Northern Illinois University

NIU Office of Public Affairs

Richard Orem
Richard Orem

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News Release

Contact: Mark McGowan, NIU Office of Public Affairs
(815) 753-9472

August 14, 2007

Federal grant fuels NIU’s Project Success
to improve instruction of English language learners

DeKalb — A competitive federal grant ultimately worth $1.5 million will help NIU improve the instruction of English language learners across the top third of the state.

Called “Project Success,” the five-year initiative boosts by 350 the number of classroom teachers and other educators with approval to teach English-as-a-second-language (ESL) and/or bilingual students.

Two hundred and fifty of those are certified K-12 teachers, half of whom work in rural areas and can complete much of the coursework online. Students enroll for a year, including the summer, and will complete six courses worth 18 credit hours.

The rest are principals, superintendents, curriculum leaders, college and university professors and field supervisors of pre-service teachers. These students will attend only a workshop rather than classes.

NIU’s partners include Aurora University, Benedictine University, Judson College, Lewis University and North Central College, all of which can reserve spots for their professors and field supervisors. Partner school districts include DeKalb, Elgin, Schaumburg, Waukegan and the Lee-Ogle Regional Office of Education.

NIU will receive $300,000 each year in the renewable grant, the remaining years of which are subject to annual review. The first round of funding came in July; the first cohort of the students begins in January.

Funding comes from the U.S. Department of Education under Title III of the No Child Left Behind legislation.

Richard Orem, author of the grant and a Presidential Teaching Professor in NIU’s Department of Literacy Education, said the participants of Project Success all will gain a richer understanding of students for whom English is not their native tongue.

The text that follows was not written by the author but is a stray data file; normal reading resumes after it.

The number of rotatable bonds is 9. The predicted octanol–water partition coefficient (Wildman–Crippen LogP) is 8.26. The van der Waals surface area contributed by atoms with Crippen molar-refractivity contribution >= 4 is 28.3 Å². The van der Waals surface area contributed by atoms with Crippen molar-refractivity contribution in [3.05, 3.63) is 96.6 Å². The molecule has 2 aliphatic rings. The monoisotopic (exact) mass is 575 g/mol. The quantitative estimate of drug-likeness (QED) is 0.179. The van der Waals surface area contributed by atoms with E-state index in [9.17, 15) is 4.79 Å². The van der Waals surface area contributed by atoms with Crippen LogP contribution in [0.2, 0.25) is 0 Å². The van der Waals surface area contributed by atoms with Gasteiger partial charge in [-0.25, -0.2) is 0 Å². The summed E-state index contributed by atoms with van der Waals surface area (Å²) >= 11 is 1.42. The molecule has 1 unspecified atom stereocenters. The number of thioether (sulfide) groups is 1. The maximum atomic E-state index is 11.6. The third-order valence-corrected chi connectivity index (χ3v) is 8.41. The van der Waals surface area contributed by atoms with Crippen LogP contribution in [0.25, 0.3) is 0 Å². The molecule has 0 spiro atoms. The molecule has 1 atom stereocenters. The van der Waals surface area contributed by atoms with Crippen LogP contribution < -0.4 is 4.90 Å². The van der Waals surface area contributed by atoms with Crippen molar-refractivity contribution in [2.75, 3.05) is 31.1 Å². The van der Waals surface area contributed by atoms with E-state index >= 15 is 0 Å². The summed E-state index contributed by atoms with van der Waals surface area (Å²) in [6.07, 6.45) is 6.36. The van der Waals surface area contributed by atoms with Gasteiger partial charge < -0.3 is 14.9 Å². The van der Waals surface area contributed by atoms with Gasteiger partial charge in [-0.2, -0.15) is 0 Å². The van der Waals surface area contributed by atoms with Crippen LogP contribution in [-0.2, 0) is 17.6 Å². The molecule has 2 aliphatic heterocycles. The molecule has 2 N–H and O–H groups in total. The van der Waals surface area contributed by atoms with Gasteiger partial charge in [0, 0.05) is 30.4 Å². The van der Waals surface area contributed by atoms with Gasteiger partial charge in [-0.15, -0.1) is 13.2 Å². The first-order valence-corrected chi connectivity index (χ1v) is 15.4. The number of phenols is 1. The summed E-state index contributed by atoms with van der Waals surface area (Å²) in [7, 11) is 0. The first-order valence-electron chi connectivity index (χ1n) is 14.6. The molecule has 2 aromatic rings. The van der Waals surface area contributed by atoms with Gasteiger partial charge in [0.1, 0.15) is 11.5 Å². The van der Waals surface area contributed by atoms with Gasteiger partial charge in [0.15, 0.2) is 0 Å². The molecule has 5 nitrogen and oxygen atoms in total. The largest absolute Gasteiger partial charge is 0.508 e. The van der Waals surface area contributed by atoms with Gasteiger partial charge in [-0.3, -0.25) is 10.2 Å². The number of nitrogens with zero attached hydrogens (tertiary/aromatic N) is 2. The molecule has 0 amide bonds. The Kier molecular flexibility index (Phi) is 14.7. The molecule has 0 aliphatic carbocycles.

“Children of these immigrants are learning English at a faster rate and losing their native tongues at a faster rate. There’s no reason to force them into an English-only world,” Orem said. “The more foundation students get in literacy skills in their own language, the more successful they’ll be in transitioning into mainstream programs. The research is pretty solid in this area.”

Meanwhile, Orem said, enlightening teachers to the value of first-language development should create a ripple effect through schools. The project’s workshop component for school administrators also means that important wave will come from the top.

Project Success comes at a time when English language learners are the fastest-growing population in Illinois schools, especially in NIU’s service region. In fact, Orem said, enrollment in K-12 public schools would show a net loss without the ELL students.

“A lot of teachers aren’t prepared,” he said, adding that many teachers are aware of that deficiency in their training and mention it when surveyed.

“We’re helping school districts to meet the requirement of having highly qualified teachers in their buildings. Teachers also tell us that their building principals want to help but don’t have the right tools,” he added. “We’re going to make a significant impact on the quality of instruction in our northern Illinois region.”

Graduates of Project Success will become slower to criticize a student’s occasional use of his or her first language, Orem said.

They’ll also have instructional strategies such as collaborative teaching and grouping of students – “These students rely on interactions with others,” he said – along with assessment tips and formal and informal instruments for those measurements.

An unusually high mobility rate for English language learners can make assessment difficult, Orem said, but instruction could work to improve the stability of those populations.

Project Success follows on the heels of Project QUILL, an earlier program also focused on raising the number and quality of teachers who serve English language learners. Project QUILL’s five years of federal funding expires Sept. 30.

NIU also is involved in the Transition to Teaching Program, another federally funded project that recruits and trains bilingual teachers. Partners in the grant include the Chicago Public Schools and the Illinois Resource Center, where the program is managed.

The Title II grant, part of No Child Left Behind, addresses the critical shortage of bilingual teachers in Illinois by identifying and assisting candidates from other fields who wish to change careers and become bilingual teachers.

Participants are fluent in English and another language targeted by the state and already have bachelor’s degrees in any subject. The first cohort of 30 began the two-and-a-half year curriculum in the fall of 2005. Similar cohorts have started each semester since then, and the final group begins this fall.

For more information about Project Success, call (815) 753-8556.

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